Many people mistakenly believe that they must receive a Miranda warning prior to being placed under arrest. However, no Miranda warning is required unless an individual is being questioned

Not every police search requires a warrant. If someone gives permission to search them or their property, police don’t need a warrant, and any evidence found can be used in court. Therefore, it is wise not to consent to a warrantless search.

Police do not need a warrant or consent to search someone who has been arrested. Prior to or after an arrest, police can also conduct a “pat-down” without a warrant or consent to check for weapons. Police are also permitted to search the immediate area.

Police also don’t need a warrant or consent if so-called “exigent” circumstances exist. Exigent circumstances arise when police face what reasonably appears to be an emergency which requires an immediate search. This can occur if valuable evidence would otherwise be lost or damaged, or when a criminal suspect could escape before a warrant can be obtained.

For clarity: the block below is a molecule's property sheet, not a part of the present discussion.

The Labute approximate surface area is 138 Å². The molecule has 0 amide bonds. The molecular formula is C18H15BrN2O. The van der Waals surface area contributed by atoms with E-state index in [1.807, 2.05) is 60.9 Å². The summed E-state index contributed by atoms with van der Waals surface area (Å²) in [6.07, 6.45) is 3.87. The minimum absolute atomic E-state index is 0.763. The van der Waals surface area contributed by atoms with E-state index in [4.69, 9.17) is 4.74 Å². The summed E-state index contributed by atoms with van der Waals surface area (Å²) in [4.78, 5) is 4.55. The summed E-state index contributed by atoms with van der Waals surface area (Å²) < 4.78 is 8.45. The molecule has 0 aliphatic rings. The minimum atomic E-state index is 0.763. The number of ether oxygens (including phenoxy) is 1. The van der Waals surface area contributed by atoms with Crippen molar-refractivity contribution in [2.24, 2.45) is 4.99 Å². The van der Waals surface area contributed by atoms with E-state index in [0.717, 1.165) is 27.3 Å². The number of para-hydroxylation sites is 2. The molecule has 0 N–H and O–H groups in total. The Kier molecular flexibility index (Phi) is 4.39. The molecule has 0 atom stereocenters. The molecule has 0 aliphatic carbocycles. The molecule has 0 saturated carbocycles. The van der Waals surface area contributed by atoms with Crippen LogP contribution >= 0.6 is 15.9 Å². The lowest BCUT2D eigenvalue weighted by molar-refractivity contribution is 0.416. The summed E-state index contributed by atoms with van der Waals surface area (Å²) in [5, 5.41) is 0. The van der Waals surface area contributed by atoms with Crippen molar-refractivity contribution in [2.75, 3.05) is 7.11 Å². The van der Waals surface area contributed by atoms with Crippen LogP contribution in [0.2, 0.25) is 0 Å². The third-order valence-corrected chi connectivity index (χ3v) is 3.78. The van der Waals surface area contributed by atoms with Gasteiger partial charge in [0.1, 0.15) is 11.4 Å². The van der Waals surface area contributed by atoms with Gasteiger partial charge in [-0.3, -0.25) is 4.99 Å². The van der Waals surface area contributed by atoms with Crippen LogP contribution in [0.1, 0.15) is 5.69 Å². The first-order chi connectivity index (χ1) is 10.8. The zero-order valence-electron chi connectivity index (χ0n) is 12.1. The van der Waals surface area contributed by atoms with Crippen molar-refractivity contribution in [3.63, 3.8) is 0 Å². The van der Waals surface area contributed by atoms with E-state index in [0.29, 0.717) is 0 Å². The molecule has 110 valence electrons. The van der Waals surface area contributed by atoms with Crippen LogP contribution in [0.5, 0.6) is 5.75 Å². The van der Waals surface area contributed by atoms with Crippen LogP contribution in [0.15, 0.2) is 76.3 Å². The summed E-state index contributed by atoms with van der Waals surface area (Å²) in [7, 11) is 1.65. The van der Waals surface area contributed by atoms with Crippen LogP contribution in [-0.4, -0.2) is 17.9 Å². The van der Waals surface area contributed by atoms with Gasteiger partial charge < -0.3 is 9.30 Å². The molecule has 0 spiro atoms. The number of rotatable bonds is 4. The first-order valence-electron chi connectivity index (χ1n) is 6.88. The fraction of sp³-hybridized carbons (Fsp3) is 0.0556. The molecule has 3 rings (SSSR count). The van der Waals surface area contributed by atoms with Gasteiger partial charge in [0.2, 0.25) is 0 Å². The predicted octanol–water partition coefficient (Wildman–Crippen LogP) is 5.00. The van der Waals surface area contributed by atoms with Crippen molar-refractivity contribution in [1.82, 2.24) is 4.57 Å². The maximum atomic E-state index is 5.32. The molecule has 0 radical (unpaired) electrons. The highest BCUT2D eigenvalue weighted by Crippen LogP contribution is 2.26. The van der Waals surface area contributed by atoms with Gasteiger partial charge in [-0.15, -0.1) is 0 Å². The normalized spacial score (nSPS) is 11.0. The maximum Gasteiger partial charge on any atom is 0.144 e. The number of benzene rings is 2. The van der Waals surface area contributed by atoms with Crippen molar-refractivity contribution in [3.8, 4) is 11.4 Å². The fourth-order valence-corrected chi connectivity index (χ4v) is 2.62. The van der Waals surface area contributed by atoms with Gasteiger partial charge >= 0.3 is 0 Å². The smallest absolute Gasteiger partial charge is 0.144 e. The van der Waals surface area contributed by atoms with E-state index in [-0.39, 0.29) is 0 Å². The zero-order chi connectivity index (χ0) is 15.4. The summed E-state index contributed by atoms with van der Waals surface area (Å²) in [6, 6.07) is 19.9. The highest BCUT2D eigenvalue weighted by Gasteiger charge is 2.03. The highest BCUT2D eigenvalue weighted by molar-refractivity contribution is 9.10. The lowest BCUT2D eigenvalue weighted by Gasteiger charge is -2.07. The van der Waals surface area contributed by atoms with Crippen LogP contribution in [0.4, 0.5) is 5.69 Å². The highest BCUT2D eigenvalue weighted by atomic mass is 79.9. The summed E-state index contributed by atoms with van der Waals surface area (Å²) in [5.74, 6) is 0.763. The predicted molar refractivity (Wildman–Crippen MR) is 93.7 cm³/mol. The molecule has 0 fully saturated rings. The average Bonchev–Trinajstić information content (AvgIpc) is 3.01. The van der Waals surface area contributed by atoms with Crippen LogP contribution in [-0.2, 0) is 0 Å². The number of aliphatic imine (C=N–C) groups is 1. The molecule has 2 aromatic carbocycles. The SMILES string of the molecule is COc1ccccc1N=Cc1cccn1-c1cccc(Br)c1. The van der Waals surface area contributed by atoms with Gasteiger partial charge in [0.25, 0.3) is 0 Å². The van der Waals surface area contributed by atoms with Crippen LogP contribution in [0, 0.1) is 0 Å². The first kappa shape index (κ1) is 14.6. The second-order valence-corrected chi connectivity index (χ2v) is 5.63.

Although there are many instances when police can conduct a search without a warrant, some warrantless searches are unlawful. Anyone who feels that police have improperly searched them or their property should discuss the matter with a lawyer.

Criminal suspects have certain rights. The most critical of these are the right to remain silent and the right to have an attorney present at all stages of the proceedings. Even criminal suspects who haven’t been charged with a crime are protected by these rights.